A Case Management Order was entered on August 20, 2009. The Order sets a February 19, 2010 discovery deadline. (Doc. 20, ¶ 1). On September 9, 2009, the plaintiff filed a motion for summary judgment. (Doc. 21). On September 14, 2009, the defendants filed a second motion to dismiss the amended complaint and a brief in support. (Docs. 23, 24). The plaintiff filed a motion to dismiss the defendants second motion to dismiss. (Doc. 25). On October 14, 2009, the plaintiff filed a motion to oppose the defendants second motion to dismiss (doc. 29), a brief in support of that motion (doc. 30), and a brief in opposition to the second motion to dismiss (doc. 34). By Order of October 29, 2009 (doc. 33), inter alia, the plaintiff's first motion for summary judgment (doc. 21) and his motion to dismiss the second motion to dismiss (doc. 25) were deemed withdrawn.

On November 6, 2009, the plaintiff filed Plaintiff's Motion for Reconsideration of Court Order Dated October 29, 2009 And/Or To Oppose Defendants' Motion for Special Relief To File An Amended Brief. (Doc. 36). No supporting brief was filed. This motion is deemed withdrawn. LR 7.5.

On November 18, 2009, the defendants filed a Motion to Stay Discovery Pending Resolution of the Defendants' Motion to Dismiss. (Doc. 39). On November 24, the plaintiff filed a Motion for Summary Judgment for Failure to Prosecute (doc. 40) and a supporting brief (doc. 41). He filed a brief in opposition to the motion to stay discovery. (Doc. 42). He filed an amended motion in opposition to the defendants' motion to stay discovery. (Doc. 43). The defendants filed a brief in support of the motion to stay discovery on November 30, 2009. (Doc. 44). The defendants filed a brief in opposition to the plaintiff's second motion for summary judgment on December 1, 2009. (Doc. 45).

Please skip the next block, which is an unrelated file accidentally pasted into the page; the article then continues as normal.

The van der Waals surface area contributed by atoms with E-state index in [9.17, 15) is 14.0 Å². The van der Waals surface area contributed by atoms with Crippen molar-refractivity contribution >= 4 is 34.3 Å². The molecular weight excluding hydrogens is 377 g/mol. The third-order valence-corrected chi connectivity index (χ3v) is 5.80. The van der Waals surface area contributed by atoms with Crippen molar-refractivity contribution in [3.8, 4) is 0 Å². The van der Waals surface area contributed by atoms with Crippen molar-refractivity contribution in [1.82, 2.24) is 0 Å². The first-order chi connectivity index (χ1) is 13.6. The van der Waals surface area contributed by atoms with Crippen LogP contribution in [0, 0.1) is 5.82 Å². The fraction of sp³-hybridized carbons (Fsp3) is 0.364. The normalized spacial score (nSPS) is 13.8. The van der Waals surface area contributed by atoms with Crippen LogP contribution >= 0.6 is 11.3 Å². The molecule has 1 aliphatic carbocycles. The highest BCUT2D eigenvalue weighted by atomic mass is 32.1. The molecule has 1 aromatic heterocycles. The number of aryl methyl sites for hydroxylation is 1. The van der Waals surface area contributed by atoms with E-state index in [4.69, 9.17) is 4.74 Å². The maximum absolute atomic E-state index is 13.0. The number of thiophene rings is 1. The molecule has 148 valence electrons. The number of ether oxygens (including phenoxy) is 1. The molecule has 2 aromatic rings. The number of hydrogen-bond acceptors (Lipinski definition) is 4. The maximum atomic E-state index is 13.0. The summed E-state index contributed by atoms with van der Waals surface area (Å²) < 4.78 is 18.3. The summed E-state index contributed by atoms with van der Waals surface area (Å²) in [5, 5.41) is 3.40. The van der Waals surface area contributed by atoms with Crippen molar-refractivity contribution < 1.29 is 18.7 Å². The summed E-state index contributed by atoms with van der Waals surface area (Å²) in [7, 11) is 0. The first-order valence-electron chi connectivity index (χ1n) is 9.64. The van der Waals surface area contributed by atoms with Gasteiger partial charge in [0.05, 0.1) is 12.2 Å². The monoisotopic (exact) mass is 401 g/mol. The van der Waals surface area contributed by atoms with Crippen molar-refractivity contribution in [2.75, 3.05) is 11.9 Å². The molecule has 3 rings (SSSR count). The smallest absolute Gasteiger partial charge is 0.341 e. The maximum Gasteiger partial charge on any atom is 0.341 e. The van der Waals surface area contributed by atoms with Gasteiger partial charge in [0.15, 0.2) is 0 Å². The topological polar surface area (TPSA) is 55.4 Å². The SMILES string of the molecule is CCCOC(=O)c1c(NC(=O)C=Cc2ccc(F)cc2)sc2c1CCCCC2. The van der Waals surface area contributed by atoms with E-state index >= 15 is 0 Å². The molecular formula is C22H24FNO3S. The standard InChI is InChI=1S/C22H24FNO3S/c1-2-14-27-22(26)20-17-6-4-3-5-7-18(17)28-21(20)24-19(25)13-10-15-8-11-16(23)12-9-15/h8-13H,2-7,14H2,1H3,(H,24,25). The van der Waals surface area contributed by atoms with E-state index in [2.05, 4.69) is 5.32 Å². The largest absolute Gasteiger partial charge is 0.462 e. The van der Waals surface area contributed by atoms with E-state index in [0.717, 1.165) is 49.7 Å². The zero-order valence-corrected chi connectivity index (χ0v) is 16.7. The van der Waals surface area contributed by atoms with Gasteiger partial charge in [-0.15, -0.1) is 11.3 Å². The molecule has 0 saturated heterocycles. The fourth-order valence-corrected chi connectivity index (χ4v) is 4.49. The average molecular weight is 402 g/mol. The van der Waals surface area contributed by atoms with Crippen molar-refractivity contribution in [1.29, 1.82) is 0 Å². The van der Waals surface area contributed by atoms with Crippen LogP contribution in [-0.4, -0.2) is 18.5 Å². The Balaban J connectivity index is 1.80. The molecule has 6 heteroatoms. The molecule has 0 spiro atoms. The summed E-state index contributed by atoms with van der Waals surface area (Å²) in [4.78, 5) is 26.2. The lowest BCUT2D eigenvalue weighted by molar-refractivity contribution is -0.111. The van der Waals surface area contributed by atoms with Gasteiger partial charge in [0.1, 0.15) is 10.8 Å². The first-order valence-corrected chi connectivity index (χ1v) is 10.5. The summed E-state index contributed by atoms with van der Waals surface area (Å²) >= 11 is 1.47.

The plaintiff is asking in his motion for summary judgment (doc. 40) for the court to order judgment in favor of the plaintiff and against the defendants as a sanction against the defendants for not having responded to the plaintiff's first and second sets of interrogatories and requests for the production of documents sent to the defendants on October 7, 2009 and on October 13, 2009 and for not having answered the complaint after the dismissal of their first motion to dismiss the complaint. The defendants are seeking to have the complaint dismissed and are asking the court to stay discovery pending the decision of the defendants' pending motion to dismiss the complaint.

Neither the plaintiff nor the defendants are following correct procedures. The plaintiff is incorrectly using summary judgment motions. See Rule 56 of the Federal Rules of Civil Procedure. He is also incorrectly calling briefs "motions." The defendants, without justification under the procedural rules or any order of court, did not provide timely responses to discovery requests of the plaintiff.

We will not impose sanctions against the plaintiff. None have been sought. But we advise and admonish the plaintiff to follow the Federal Rules of Civil Procedure, the Rules of Court for the Middle District and the orders of the court as this case goes forward.

The defendants' motion to stay discovery will be denied. A Report and Recommendation filed this date addresses all of the arguments presented in the defendants' motion to dismiss the complaint, and the grounds for a stay of discovery advanced by the defendants are no longer present. In any event, it is not the practice of the court to generally stay discovery while a motion to dismiss the complaint is pending, but rather the court will consider entering particularized orders governing the scheduling of discovery steps to avoid avoidable expense or inconvenience.